[business week] Australia's largest telephone company was fined 18.5 million Australian dollars ($16.6 million) Wednesday for blocking broadband Internet competitors from using its local exchanges.
Telstra was taken to court by the Australian Competition and Consumer Commission for breaches that occurred between January 2006 and February 2008.
Once a government owned monopoly, the company controls Australia's only nationwide copper wire telephone network. In many areas, competitors need to install equipment in Telstra's telephone exchanges to be able to offer Internet services that piggyback on the copper wires.
The corporate watchdog had demanded a AU$40 million fine. But Justice John Middleton of the Federal Court of Australia ruled that Telstra had not been deliberately anticompetitive.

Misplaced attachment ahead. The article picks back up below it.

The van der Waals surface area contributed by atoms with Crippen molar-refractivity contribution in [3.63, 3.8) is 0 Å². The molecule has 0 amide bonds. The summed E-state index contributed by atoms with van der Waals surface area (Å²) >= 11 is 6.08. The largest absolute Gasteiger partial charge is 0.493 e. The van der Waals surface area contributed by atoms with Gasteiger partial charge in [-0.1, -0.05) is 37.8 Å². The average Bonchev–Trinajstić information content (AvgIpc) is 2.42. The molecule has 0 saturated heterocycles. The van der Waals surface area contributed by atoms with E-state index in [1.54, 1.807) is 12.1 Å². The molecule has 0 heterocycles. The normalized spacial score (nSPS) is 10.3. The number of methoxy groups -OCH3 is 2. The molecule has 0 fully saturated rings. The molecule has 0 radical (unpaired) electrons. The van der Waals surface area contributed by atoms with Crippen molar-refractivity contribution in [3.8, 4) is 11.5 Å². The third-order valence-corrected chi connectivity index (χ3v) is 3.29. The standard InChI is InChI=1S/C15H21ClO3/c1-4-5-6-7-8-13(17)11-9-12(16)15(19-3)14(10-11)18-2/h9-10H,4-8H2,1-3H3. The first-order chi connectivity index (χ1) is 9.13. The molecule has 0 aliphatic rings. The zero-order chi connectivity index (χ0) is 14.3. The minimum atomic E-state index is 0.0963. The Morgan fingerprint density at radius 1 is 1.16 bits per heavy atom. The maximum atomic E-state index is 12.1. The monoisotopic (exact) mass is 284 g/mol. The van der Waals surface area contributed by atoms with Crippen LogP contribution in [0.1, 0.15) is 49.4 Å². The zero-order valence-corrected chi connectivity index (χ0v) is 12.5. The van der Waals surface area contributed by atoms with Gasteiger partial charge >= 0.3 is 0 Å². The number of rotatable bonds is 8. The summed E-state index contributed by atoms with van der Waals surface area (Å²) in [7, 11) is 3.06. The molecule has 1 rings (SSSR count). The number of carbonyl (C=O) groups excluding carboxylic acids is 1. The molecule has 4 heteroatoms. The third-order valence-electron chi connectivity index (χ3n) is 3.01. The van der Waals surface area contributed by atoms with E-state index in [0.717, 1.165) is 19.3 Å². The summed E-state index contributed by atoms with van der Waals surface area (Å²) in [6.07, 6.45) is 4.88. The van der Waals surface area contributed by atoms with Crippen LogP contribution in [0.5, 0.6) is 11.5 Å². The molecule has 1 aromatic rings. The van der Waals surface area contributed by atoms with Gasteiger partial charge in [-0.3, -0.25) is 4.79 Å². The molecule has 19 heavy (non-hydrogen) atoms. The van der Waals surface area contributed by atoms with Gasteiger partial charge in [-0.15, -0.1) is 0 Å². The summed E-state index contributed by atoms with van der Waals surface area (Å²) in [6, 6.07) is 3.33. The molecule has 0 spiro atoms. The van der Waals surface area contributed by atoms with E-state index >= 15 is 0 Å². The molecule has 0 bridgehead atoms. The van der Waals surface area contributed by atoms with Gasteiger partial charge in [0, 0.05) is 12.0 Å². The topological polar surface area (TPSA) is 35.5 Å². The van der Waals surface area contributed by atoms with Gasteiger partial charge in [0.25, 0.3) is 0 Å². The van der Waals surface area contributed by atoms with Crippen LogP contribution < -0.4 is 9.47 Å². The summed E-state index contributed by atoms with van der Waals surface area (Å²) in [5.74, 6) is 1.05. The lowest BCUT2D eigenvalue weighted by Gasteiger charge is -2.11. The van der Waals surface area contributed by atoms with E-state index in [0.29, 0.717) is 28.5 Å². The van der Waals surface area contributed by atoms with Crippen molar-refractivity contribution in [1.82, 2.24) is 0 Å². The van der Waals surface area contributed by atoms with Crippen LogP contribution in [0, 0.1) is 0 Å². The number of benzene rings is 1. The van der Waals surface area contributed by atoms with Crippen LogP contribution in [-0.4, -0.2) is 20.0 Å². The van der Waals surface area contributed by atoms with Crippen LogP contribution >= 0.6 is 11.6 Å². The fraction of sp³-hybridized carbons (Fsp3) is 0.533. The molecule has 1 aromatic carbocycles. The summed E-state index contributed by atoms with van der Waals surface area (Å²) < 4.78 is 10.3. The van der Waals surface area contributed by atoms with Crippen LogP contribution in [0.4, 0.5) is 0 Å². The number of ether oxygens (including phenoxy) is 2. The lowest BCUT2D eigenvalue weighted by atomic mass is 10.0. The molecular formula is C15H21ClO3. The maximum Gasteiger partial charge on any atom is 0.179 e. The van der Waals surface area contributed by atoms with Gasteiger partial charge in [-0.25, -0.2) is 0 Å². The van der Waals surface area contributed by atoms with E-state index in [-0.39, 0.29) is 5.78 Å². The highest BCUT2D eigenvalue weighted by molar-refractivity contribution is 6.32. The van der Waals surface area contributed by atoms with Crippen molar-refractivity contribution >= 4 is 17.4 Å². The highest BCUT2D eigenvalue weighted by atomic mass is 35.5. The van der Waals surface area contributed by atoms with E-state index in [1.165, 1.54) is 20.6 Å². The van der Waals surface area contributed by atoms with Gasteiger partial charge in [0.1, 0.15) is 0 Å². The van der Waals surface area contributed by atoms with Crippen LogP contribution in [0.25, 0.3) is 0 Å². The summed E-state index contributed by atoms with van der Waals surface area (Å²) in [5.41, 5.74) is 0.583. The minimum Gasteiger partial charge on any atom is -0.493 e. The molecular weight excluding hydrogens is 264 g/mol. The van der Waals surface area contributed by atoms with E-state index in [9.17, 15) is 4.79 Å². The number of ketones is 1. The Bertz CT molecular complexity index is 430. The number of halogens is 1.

He said those employees who denied the access were either not properly trained about access obligations or failed to comply with their training.
"In most cases Telstra staff did not understand their responsibilities or roles within Telstra," Middleton said. "I am not satisfied, however, that Telstra has demonstrated any remorse, nor that it appreciates the seriousness of its conduct."
Telstra admitted to 27 breaches of the Telecommunications Act during the court case.
Australian telco fined for blocking competition